🧹(But there are witch hunters? But that’s for the next book, which I’m really curious about even though I honest-to-god wanted to strangle Danica’s cousin, Clem, who falls for the witch hunter. Obviously.)
🧹And then on top of that, Danica’s grandmother is, like, an anti-mundane bigot and has been manipulating Danica and her cousin since they were children, which was totally gross. (As, I grant you, it was meant to be.) (She’s the reason that Danica was on that date with not-Titus.)
🧹Her cousin, who is like her sister (as we are told multiple times) and is supposed to be this great relationship in her life, gaslights her and makes her feel guilty for having pretty much any feelings at all, and piles on with opinions about how marrying a mundane would be betraying the sisterhood of their coven. (I was done with Clem when she volunteered to handle the witch hunter by herself during a coven meeting and then threw it back in Danica’s face as a burden she was being forced to deal with when she and Danica were fighting. Before that she was a brat. After that…)
🧹Speaking of Danica’s supposedly all-important coven sisterhood, it will abandon her if she marries a mundane? At least, this is what Danica believes and what Clem also thinks will happen if Danica chooses the wrong partner. What kind of sisterhood abandons a member like that? (If I’m being completely honest, I don’t think this would happen, as pretty much every member of the coven except for Clem was pretty awesome.) (But still.)
🧹And Danica feels so bad for her pathetic, magickless mother who pathetically married her mundane father for love and is extremely pathetic. Does she ever talk to her mother about anything involving their witchiness or her life choices? She. Does. Not. (Until it becomes useful to the plot, that is.)
What are you doing, Danica? Is this the life you want to be living?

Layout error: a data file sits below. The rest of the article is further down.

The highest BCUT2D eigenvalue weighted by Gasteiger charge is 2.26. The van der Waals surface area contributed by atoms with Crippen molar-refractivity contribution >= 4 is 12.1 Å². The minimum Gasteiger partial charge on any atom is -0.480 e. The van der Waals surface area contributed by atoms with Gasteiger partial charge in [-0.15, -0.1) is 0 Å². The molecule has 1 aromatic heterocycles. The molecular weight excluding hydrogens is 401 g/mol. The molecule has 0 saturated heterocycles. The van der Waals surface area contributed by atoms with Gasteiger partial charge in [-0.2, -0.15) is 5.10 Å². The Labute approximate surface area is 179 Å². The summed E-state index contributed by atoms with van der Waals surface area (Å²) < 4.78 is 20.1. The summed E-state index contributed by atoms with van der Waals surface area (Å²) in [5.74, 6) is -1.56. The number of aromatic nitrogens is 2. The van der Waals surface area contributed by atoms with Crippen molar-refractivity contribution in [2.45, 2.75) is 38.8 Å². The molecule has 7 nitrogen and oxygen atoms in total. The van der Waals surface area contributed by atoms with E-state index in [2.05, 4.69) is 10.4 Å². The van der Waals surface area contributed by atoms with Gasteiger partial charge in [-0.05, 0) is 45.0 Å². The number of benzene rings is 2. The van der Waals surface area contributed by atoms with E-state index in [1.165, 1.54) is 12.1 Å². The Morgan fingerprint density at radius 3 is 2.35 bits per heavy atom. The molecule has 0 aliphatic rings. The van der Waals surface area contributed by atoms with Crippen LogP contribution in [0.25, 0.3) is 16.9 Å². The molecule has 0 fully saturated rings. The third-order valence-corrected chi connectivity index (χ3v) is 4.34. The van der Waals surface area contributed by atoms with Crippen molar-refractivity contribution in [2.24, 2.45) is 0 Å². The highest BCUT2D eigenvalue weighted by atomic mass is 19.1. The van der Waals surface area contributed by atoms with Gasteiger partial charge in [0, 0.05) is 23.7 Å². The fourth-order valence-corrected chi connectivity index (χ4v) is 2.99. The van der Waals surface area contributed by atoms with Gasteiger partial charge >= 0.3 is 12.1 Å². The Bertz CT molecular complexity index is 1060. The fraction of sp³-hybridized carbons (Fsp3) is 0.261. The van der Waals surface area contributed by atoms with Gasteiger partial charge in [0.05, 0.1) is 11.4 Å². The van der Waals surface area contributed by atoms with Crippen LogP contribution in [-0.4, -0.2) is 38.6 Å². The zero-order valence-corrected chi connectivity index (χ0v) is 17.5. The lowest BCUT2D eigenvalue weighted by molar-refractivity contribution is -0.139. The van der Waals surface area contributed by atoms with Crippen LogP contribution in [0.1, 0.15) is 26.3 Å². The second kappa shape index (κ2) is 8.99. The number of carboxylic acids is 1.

Which, of course, is the whole point. Danica’s problem to overcome so that she can finally be happy and have the life she truly wants. But even though I knew this every step of the way, I still never got over feeling squicky about how Danica’s relationship with Titus was going.
Titus met Danica and thought, “She’s the one!” And it was totally adorable. He’s a bit of a sad sack himself, having been dumped by all of his previous partners before they ever got serious enough for anything (hence virgin status), so his being enamored of Danica so immediately is also a bit sad sackish. I suppose this is why we’re meant to excuse the way that Danica essentially uses Titus to meet her own needs without giving much thought to what he’s thinking or what his needs are? I don’t know. Things were going along okay in that dramatic, angsty, internal struggle based on a bunch of internalized B.S. sort of way, and then Danica and Titus had sex for the first time and instead of feeling like it was really hot (OMG they just can’t even wait to find a bed! Office chair sex, FTW!) I got squicked out and never fully recovered.
This book is probably best for readers who enjoy or prefer a heroine-centered story that’s mostly playful and who don’t overthink things.
I voluntarily read and reviewed a complimentary copy of this book. All thoughts and opinions are my own. We disclose this in accordance with 16 CFR §255.